Keith Jarrett – The Survivors’ Suite [Hi-Res Remastered] (2015)

Artist: Keith Jarrett
Title Of Album: The Survivors’ Suite
Year Of Release: 2015 [1977]
Label: ECM Records
Genre: Jazz, Post-Bop
Quality: Mp3
Bitrate: 320kbps
Time: 48:40 min
Full Size: 120 mb

1. The Survivors’ Suite (Beginning) (27:12)
2. The Survivors’ Suite (Conclusion) (21:18)

Keith Jarrett: piano, soprano saxophone, bass recorder, celeste, osi drums
Dewey Redman: tenor saxophone, percussion
Charlie Haden: bass
Paul Motian: drums, percussion

One of the best recordings for Keith Jarrett’s mid-’70s American quartet (whose style differed sharply from its European doppelgänger), Survivor’s Suite opens with Jarrett’s aching, breathy sigh on the bass recorder, evoking the sound of a horn somewhere across a great expanse of fog. Percussion soon punctuates the melodic line to give the opening a more spiritual, ritualistic feel, which is only the first of many mutations that this album will go through. Divided into two parts, entitled «Beginning» and «Conclusion,» this suite effortlessly flows between its movements which range from fiery free jazz to open, meditative atmospheric pieces showing heavy input from indigenous musics to instrumental solos that owe a sylistic debt to the music of the previous decade. Jarrett has strong solos in both the first and second track, but his performances rise to the surface frequently to add warmth to the suite. The greatest contribution that he makes on this album, however, is as a composer, as its complex components seem to nestle together seamlessly again and again, even if the solos occasionally rapidly expand and contract with kinetic energy. As strong a hand as Jarrett has in this album, however, he definitely owes a debt to his supporting players, especially the passionate Dewey Redman and skilled Paul Motian, but Charlie Haden plays an important role in the execution of the suite as well, even if only to provide a skeleton to hang the more fluid elements on. Like other albums of its time, this was beginning to show the brightness, lightness, and soft edges of contemporary jazz, but the solidness of Haden’s bass helps keep it rooted and earthbound.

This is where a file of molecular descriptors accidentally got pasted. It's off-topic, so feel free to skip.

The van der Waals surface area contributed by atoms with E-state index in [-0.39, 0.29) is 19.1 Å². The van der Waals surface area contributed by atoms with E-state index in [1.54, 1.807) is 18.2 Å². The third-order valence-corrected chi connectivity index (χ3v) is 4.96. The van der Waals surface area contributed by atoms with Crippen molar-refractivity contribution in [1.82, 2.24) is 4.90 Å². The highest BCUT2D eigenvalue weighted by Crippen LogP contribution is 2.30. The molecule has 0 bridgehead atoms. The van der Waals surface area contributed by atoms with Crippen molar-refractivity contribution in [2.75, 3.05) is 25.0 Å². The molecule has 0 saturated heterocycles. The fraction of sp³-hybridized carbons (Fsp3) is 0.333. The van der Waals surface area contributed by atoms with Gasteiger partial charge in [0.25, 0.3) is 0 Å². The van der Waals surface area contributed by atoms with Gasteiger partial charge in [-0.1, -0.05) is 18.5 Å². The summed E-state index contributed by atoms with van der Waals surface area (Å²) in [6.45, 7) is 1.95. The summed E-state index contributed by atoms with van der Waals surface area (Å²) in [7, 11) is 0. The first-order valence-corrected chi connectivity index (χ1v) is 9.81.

Share Button